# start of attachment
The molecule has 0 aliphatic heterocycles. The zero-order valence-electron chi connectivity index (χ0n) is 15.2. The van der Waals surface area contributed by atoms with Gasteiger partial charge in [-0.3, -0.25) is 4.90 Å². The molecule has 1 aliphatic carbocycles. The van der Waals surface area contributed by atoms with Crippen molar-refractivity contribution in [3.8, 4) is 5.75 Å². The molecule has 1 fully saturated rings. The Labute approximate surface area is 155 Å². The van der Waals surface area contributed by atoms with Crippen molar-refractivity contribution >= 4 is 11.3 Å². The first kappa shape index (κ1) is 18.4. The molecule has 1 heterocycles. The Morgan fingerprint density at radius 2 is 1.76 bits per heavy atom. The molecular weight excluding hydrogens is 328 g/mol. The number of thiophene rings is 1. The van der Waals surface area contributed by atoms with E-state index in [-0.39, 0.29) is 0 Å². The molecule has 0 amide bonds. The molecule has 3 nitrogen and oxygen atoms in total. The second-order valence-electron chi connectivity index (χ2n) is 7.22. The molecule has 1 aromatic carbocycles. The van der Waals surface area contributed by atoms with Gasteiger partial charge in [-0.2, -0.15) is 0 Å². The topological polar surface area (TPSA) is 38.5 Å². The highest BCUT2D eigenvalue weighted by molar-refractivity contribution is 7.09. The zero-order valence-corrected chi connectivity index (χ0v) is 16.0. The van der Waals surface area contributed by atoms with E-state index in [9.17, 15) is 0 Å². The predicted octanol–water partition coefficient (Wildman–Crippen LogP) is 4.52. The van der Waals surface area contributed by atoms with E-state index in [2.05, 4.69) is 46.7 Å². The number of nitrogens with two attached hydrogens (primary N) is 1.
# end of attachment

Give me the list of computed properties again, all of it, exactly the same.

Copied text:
The molecule has 0 aliphatic heterocycles. The zero-order valence-electron chi connectivity index (χ0n) is 15.2. The van der Waals surface area contributed by atoms with Gasteiger partial charge in [-0.3, -0.25) is 4.90 Å². The molecule has 1 aliphatic carbocycles. The van der Waals surface area contributed by atoms with Crippen molar-refractivity contribution in [3.8, 4) is 5.75 Å². The molecule has 1 fully saturated rings. The Labute approximate surface area is 155 Å². The van der Waals surface area contributed by atoms with Crippen molar-refractivity contribution >= 4 is 11.3 Å². The first kappa shape index (κ1) is 18.4. The molecule has 1 heterocycles. The Morgan fingerprint density at radius 2 is 1.76 bits per heavy atom. The molecular weight excluding hydrogens is 328 g/mol. The number of thiophene rings is 1. The van der Waals surface area contributed by atoms with E-state index in [-0.39, 0.29) is 0 Å². The molecule has 0 amide bonds. The molecule has 3 nitrogen and oxygen atoms in total. The second-order valence-electron chi connectivity index (χ2n) is 7.22. The molecule has 1 aromatic carbocycles. The van der Waals surface area contributed by atoms with Gasteiger partial charge in [-0.2, -0.15) is 0 Å². The topological polar surface area (TPSA) is 38.5 Å². The highest BCUT2D eigenvalue weighted by molar-refractivity contribution is 7.09. The zero-order valence-corrected chi connectivity index (χ0v) is 16.0. The van der Waals surface area contributed by atoms with E-state index in [9.17, 15) is 0 Å². The predicted octanol–water partition coefficient (Wildman–Crippen LogP) is 4.52. The van der Waals surface area contributed by atoms with E-state index in [2.05, 4.69) is 46.7 Å². The number of nitrogens with two attached hydrogens (primary N) is 1.